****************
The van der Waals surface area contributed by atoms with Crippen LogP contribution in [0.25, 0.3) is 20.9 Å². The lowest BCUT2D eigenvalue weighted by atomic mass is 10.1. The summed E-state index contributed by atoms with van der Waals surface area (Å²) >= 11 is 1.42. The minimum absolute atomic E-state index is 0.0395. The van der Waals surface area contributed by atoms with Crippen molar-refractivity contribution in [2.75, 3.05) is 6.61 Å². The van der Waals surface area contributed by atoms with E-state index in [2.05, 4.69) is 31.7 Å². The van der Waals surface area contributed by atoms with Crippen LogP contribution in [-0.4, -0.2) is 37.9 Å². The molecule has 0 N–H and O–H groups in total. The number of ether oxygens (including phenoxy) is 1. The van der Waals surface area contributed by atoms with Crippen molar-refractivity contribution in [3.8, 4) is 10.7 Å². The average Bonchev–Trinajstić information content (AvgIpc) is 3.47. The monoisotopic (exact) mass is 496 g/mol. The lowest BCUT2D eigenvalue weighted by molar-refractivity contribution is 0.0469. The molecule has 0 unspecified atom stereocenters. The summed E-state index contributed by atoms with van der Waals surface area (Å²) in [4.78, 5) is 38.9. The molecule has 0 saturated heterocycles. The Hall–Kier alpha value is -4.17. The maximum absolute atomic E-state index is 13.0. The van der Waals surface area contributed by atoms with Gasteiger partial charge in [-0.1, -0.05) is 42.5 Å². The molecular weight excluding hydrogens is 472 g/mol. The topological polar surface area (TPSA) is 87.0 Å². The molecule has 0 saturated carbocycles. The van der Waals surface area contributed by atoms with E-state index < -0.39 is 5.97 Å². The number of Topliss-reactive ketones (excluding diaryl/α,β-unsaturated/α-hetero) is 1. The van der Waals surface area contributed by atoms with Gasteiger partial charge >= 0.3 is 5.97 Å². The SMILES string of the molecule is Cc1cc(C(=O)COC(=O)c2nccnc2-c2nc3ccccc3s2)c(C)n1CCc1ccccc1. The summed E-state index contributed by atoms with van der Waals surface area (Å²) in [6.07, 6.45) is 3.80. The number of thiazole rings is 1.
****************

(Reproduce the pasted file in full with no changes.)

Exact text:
The van der Waals surface area contributed by atoms with Crippen LogP contribution in [0.25, 0.3) is 20.9 Å². The lowest BCUT2D eigenvalue weighted by atomic mass is 10.1. The summed E-state index contributed by atoms with van der Waals surface area (Å²) >= 11 is 1.42. The minimum absolute atomic E-state index is 0.0395. The van der Waals surface area contributed by atoms with Crippen molar-refractivity contribution in [2.75, 3.05) is 6.61 Å². The van der Waals surface area contributed by atoms with E-state index in [2.05, 4.69) is 31.7 Å². The van der Waals surface area contributed by atoms with Crippen LogP contribution in [-0.4, -0.2) is 37.9 Å². The molecule has 0 N–H and O–H groups in total. The number of ether oxygens (including phenoxy) is 1. The van der Waals surface area contributed by atoms with Crippen molar-refractivity contribution in [3.8, 4) is 10.7 Å². The average Bonchev–Trinajstić information content (AvgIpc) is 3.47. The monoisotopic (exact) mass is 496 g/mol. The lowest BCUT2D eigenvalue weighted by molar-refractivity contribution is 0.0469. The molecule has 0 unspecified atom stereocenters. The summed E-state index contributed by atoms with van der Waals surface area (Å²) in [4.78, 5) is 38.9. The molecule has 0 saturated heterocycles. The Hall–Kier alpha value is -4.17. The maximum absolute atomic E-state index is 13.0. The van der Waals surface area contributed by atoms with Gasteiger partial charge in [-0.1, -0.05) is 42.5 Å². The molecular weight excluding hydrogens is 472 g/mol. The topological polar surface area (TPSA) is 87.0 Å². The molecule has 0 saturated carbocycles. The van der Waals surface area contributed by atoms with E-state index < -0.39 is 5.97 Å². The number of Topliss-reactive ketones (excluding diaryl/α,β-unsaturated/α-hetero) is 1. The van der Waals surface area contributed by atoms with Gasteiger partial charge >= 0.3 is 5.97 Å². The SMILES string of the molecule is Cc1cc(C(=O)COC(=O)c2nccnc2-c2nc3ccccc3s2)c(C)n1CCc1ccccc1. The summed E-state index contributed by atoms with van der Waals surface area (Å²) in [6.07, 6.45) is 3.80. The number of thiazole rings is 1.